Breath of fresh air
A sharp dissent by Justice Kenneth Kakuru, a relatively fresh face at the Court of Appeal appointed in 2014 found the entire Act unconstitutional.
Hardly done, Justice Kakuru had some unsavory words for Parliament proposing that Parliament’s finances be subjected to an audit by the Auditor General.
In another ping, Justice Kakuru found Mukono Municipality MP Betty Nambooze (DP) “untruthful” on the corollary issue of returning the Shs29 million consultation assistance rendered by Parliament.
The judge found that just 14 MPs out of the alleged 45 MPs had actually returned the money. Justice Kakuru’s Calvinist truth telling is a breath of fresh air. A veteran of environmental battles as Greenwatch Counsel, Kakuru is a conscientious jurist.
Appointment of judges, have the standards been abused? Are we seeing a bastardisation of the Judiciary?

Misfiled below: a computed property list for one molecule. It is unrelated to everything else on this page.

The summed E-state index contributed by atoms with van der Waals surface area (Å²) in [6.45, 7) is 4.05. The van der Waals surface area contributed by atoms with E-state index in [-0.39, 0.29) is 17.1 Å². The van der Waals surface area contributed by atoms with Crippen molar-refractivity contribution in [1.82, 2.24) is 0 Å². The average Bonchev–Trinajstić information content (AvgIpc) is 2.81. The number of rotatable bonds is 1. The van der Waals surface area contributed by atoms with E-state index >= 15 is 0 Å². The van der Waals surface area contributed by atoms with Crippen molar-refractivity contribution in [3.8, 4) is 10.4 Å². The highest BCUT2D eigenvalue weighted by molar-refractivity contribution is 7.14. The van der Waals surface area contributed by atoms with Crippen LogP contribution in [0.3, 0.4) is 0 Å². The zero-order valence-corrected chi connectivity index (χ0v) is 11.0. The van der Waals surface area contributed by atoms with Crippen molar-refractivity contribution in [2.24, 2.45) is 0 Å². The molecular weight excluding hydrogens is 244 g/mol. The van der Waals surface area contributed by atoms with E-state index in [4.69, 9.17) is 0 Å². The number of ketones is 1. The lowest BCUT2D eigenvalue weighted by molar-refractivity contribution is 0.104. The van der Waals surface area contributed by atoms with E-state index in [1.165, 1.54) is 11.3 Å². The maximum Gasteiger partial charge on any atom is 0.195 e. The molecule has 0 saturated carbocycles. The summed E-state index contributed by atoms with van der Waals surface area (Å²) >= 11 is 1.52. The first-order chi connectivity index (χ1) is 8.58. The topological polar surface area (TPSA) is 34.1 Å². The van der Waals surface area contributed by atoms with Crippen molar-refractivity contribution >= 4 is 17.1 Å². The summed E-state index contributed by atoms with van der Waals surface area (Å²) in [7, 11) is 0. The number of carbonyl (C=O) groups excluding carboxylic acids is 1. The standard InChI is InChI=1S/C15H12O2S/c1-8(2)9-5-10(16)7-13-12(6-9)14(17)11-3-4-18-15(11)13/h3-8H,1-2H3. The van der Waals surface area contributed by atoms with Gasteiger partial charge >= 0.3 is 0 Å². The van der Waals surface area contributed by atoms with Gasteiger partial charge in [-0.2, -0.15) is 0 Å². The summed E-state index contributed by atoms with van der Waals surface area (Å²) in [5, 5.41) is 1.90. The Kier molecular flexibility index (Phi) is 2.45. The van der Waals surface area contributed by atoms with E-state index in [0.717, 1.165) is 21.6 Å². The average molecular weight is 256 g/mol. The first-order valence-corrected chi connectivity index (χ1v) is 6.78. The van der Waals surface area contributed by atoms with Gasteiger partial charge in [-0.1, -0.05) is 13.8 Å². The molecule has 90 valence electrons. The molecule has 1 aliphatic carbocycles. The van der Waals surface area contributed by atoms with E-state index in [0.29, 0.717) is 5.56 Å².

All sitting judges in Uganda have been appointed by the incumbent. They enjoy independence even though a recent Supreme Court decision has set limits on the immunities they enjoy. In the higher courts, their ranks are dominated by former civil servants, politicians or political apparatchiks. There are a couple of senior female jurists.
In 2014, the Court of Appeal had three card-carrying founder members of NRM, the ruling party.
In 2018, the Supreme Court has a former Attorney General, Director of Public Prosecutions, Deputy Director of Public Prosecutions, two Inspector Generals of Government, Minister of State of Foreign Affairs, a configuration that goes a long way in explaining the routine lopsided rulings in favour of the State.